But moving beyond that and trying to follow West’s original narrative, perhaps the biggest stand out feature of her writing – among many – was the depth of her research. At every turn she has something to tell us about what she sees – from what was to her the recent early 20th century history and the shifting empires of the preceding centuries, all the way back to the Roman era. Sitting as it does in a part of the world where the Italians, Greeks, Ottomans, Hungarians, Austrians and many others have come and gone, and even the British, French and Germans have not been without a role, Croatia is a slither of territory buffeted by various influences and West explores them all.

And while I confess to skimming the occasional passage, especially relating to Roman history, there is a value to West’s historical contributions that I didn’t find in, for instance, Rose Macaulay’s lengthy sidetracks. West uses them not as standalone narratives, but as a means to explain the present, the people and places she sees, and even to at times predict the future.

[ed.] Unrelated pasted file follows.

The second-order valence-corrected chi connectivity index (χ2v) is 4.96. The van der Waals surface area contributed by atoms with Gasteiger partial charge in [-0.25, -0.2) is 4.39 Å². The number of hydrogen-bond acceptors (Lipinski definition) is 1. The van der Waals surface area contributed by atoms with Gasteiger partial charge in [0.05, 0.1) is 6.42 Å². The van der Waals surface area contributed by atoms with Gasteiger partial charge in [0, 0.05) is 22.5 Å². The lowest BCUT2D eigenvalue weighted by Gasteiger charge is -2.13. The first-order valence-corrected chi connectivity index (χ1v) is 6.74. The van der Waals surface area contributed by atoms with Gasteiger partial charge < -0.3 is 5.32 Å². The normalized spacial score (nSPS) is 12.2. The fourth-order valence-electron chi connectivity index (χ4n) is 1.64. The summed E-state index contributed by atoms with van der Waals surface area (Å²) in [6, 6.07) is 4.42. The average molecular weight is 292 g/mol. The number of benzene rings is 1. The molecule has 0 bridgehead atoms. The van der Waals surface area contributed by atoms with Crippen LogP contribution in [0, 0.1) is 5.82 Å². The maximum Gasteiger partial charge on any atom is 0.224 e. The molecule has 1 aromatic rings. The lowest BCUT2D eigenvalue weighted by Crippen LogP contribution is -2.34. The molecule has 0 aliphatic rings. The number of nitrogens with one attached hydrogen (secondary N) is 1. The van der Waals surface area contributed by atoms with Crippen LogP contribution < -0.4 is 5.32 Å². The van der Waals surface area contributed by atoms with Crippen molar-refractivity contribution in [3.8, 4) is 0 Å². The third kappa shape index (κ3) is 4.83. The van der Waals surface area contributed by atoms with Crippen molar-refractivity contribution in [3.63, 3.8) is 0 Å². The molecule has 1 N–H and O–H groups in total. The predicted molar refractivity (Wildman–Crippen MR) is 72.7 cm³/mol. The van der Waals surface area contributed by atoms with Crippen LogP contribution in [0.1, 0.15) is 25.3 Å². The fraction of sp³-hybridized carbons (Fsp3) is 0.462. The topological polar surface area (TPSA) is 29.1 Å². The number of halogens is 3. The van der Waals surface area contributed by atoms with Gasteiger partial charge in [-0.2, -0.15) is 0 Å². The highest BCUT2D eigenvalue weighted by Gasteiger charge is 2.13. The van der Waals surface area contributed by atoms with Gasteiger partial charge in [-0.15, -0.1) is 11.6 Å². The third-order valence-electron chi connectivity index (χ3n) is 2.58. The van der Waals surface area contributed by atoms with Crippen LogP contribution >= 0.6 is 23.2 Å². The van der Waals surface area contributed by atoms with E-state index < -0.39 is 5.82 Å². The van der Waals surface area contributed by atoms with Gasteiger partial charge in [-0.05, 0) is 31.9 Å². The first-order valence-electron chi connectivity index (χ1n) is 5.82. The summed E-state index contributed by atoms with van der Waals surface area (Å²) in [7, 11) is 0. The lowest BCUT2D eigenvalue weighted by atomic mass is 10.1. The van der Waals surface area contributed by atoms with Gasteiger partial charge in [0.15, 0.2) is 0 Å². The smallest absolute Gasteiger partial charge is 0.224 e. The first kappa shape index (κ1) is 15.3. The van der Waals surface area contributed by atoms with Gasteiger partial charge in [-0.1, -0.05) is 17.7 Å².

Another feature that stands out in her book is similar to her historical exposition, in that she does it at length – dialogue. Now I am a huge fan of dialogue in travel writing. It’s a great way of showing, rather than telling; of letting a person’s words explain their character rather than depending on the author’s descriptions. West does it a lot. She and her husband, who travels with her, meet a lot of interesting people along the way – existing contacts and new – and they are usually fellow intellectuals with plenty to say about politics, arts, history and more. Their elucidations, often over drinks or dinner, are retold at lengths, paragraph after paragraph that West simply cannot have remembered later on. Perhaps I should describe it more as monologue than dialogue, though some takes the form of passionate debate between two contacts. But due to the extensive nature of the speeches, I am convinced that West either had a notepad to hand at every encounter or, more likely, there is substantial paraphrasing and misremembering at work.